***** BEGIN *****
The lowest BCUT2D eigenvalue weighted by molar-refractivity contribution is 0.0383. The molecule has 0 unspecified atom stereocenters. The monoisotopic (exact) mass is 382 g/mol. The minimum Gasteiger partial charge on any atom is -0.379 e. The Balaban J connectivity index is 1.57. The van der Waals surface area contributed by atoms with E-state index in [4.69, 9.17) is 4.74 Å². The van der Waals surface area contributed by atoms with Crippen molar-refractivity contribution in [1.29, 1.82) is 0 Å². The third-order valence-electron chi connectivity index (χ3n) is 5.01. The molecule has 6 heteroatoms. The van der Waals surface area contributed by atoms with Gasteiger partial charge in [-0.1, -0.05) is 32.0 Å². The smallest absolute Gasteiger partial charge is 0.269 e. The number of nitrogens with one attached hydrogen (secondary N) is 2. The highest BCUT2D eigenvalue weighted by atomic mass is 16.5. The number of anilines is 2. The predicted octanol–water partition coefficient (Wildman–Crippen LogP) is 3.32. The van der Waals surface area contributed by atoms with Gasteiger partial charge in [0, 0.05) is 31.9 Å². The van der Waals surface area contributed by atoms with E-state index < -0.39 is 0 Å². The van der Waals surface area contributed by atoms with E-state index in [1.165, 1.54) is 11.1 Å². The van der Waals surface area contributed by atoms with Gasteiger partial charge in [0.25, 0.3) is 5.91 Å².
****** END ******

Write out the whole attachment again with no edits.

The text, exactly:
The lowest BCUT2D eigenvalue weighted by molar-refractivity contribution is 0.0383. The molecule has 0 unspecified atom stereocenters. The monoisotopic (exact) mass is 382 g/mol. The minimum Gasteiger partial charge on any atom is -0.379 e. The Balaban J connectivity index is 1.57. The van der Waals surface area contributed by atoms with E-state index in [4.69, 9.17) is 4.74 Å². The van der Waals surface area contributed by atoms with Crippen molar-refractivity contribution in [1.29, 1.82) is 0 Å². The third-order valence-electron chi connectivity index (χ3n) is 5.01. The molecule has 6 heteroatoms. The van der Waals surface area contributed by atoms with Gasteiger partial charge in [-0.1, -0.05) is 32.0 Å². The smallest absolute Gasteiger partial charge is 0.269 e. The number of nitrogens with one attached hydrogen (secondary N) is 2. The highest BCUT2D eigenvalue weighted by atomic mass is 16.5. The number of anilines is 2. The predicted octanol–water partition coefficient (Wildman–Crippen LogP) is 3.32. The van der Waals surface area contributed by atoms with Gasteiger partial charge in [0, 0.05) is 31.9 Å². The van der Waals surface area contributed by atoms with E-state index < -0.39 is 0 Å². The van der Waals surface area contributed by atoms with E-state index in [1.165, 1.54) is 11.1 Å². The van der Waals surface area contributed by atoms with Gasteiger partial charge in [0.25, 0.3) is 5.91 Å².